Those of us who practice yoga don’t need to be told of the healing impact it has on body, mind, and spirit. Now, thanks to the work of people such as trauma specialist Bessel van der Kolk and Dr. Rebecca Epstein, executive director of the Georgetown Law Center on Poverty and Inequality yoga is more highly regarded for its positive impact on psycho-social wellness than ever! In the past few years, there has been a rise in what is called “trauma-informed” or “trauma-sensitive” yoga. These unique yoga classes tend to have a focus on serving people of a particular population: veterans, sexual and domestic violence survivors, and those who have experienced racial and/or ethnic discrimination are but a few examples.

This has left the broader yoga community asking, “But isn’t all yoga trauma-informed?” The answer, like so many pertaining to yoga, is yes. And no. Maybe. It depends.

Yoga for healing trauma.

Dr. Van der Kolk says in this WBUR interview, “Trauma is an experience that overwhelms your capacity to cope. People feel helpless, overwhelmed, scared, horrified; at the core of trauma is horror.” We have all experienced trauma to some degree. Advances in psychology and neurology have helped us understand trauma. However, trauma is lodged in our bodies. Therefore, it requires a body-centered approach for healing. Enter yoga.

Treating trauma is outside of the realm of practice for the average yoga teacher. Most of Van der Kolk and Epstein’s research is on practices specifically designed for trauma survivors and performed by yoga teachers who are also mental health clinicians. However, many yoga teachers are aware that most, if not all, of their students have experienced some form of trauma. In an effort to help, or at the very least, do no further harm, yoga teachers are seeking out trainings to educate themselves to the needs of their students with regards to trauma.

When yoga hurts…

Before I studied yoga at Eternal Health, I tried a number of different methods of practicing, and later teaching, yoga. I was first exposed to yoga as a ten-year-old paging through her mom’s Redbook Magazine. “Three yoga poses to tone your tush and tummy!” As I explored and deepened my practice over the years, time and time again I encountered yoga as a great way to “stay in shape”. It wasn’t until much later that I would ask myself exactly what that “shape” was that I was trying to stay in and if it was really healthy.

I met and practiced under many yoga teachers throughout my late teens and early twenties. Most of them were very nice people teaching the best class they knew how to teach. Looking back, what I recall of these classes is that they were very focused on yoga, not as a path to inner peace, but as a method for disciplining the body and obtaining a particular body shape that our culture has deemed to be acceptable, desirable, and enviable.

When yoga helps…

I recently began attending a trauma-informed yoga class near my home. The yoga teacher who guided us through our practice is also a professional who works with trauma survivors every day. In many ways, I found the class itself was similar to an Eternal Health Yoga class. When I walked into the studio, I was greeted by the yoga teacher. She showed me where the bathroom was and asked if I would like to borrow a mat, blocks, or blankets. I put my mat on the floor and sat down. The teacher informed the class that the lights would be on throughout our practice so we would be able to see our surroundings. She explained that she would be locking the door from the outside so that we could walk out of the studio if we needed to, but no one would be able to walk in. The room was quiet and the music soft. If there was an unexpected loud noise- in this case, the base of a too-loud car stereo- she paused and explained what the noise was before resuming the practice. The poses were either called by their translated English names, or they were called a made-up name. No hands-on adjustments were given.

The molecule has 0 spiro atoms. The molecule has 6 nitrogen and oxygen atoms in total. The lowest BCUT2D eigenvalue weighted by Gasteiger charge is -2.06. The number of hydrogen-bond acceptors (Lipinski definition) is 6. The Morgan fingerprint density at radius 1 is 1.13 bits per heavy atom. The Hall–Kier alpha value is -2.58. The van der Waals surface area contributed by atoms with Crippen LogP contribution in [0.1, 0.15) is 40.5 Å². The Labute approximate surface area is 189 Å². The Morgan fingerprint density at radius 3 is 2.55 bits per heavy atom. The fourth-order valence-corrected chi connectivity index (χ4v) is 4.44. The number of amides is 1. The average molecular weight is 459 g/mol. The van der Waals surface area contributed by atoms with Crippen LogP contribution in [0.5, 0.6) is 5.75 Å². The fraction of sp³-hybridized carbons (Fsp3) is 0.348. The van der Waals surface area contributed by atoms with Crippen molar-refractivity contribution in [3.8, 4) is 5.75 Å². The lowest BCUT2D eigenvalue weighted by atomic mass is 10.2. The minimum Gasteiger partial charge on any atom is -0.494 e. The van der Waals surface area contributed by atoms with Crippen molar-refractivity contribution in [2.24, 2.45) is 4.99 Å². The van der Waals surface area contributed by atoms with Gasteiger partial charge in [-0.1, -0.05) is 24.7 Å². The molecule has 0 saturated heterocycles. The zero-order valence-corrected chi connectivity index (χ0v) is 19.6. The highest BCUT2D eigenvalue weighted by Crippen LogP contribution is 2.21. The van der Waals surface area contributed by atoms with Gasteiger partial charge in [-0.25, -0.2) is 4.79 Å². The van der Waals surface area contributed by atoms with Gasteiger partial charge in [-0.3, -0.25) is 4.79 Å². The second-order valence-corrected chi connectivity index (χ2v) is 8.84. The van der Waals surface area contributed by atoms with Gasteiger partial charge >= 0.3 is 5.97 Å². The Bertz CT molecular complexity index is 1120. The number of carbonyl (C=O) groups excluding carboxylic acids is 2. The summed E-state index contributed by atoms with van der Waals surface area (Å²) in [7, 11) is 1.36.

The practice itself was very gentle. The biggest difference between the trauma-informed yoga class and any other class I have taken was that there was more conversation during the practice. As we stretched, we checked in with our emotions, talked about how our bodies felt in different poses, and shared three things that we were grateful for that had happened to us that day. The teacher stressed that our practice should feel good, and that if something did not feel good, we could give ourselves permission not to do it. She continuously reminded us that we were in control of our practice. The teacher was also very mindful of her language. Her words were inclusive and empowering. She also refrained from using body-shaming words and phrases such as the ones I encountered in my youth.

We can all become trauma-informed!

One of the most important things I learned during my 200-hour teacher training at Eternal Health Yoga was how to be aware of the emotional and physical needs of a diverse groups of individuals. Yoga teachers can use their words and consensual touch to help students not only deepen their practice, but also their awareness of their bodies. One would think that all yoga teachers would receive such instruction, but sadly that is not the case. In yoga or any profession, when our words, hands, and hearts are not used for helping, they will be used for hurting. An ignorant teacher may not intend to harm his or her students, but when we are in leadership positions, good intentions are not enough. Our impact is what matters.

If you’re interested in learning more about trauma-informed yoga and ways that yoga can help foster healing from trauma, check out the following resources:

Van der Kolk, Bessel. The Body Keeps the Score. New York, Penguin, 2014.

https://www.yogaalliance.org/About_Yoga/Article_Archive/Teaching_a_Trauma-Informed_Yoga_Class

https://www.socialworktoday.com/archive/111714p8.shtml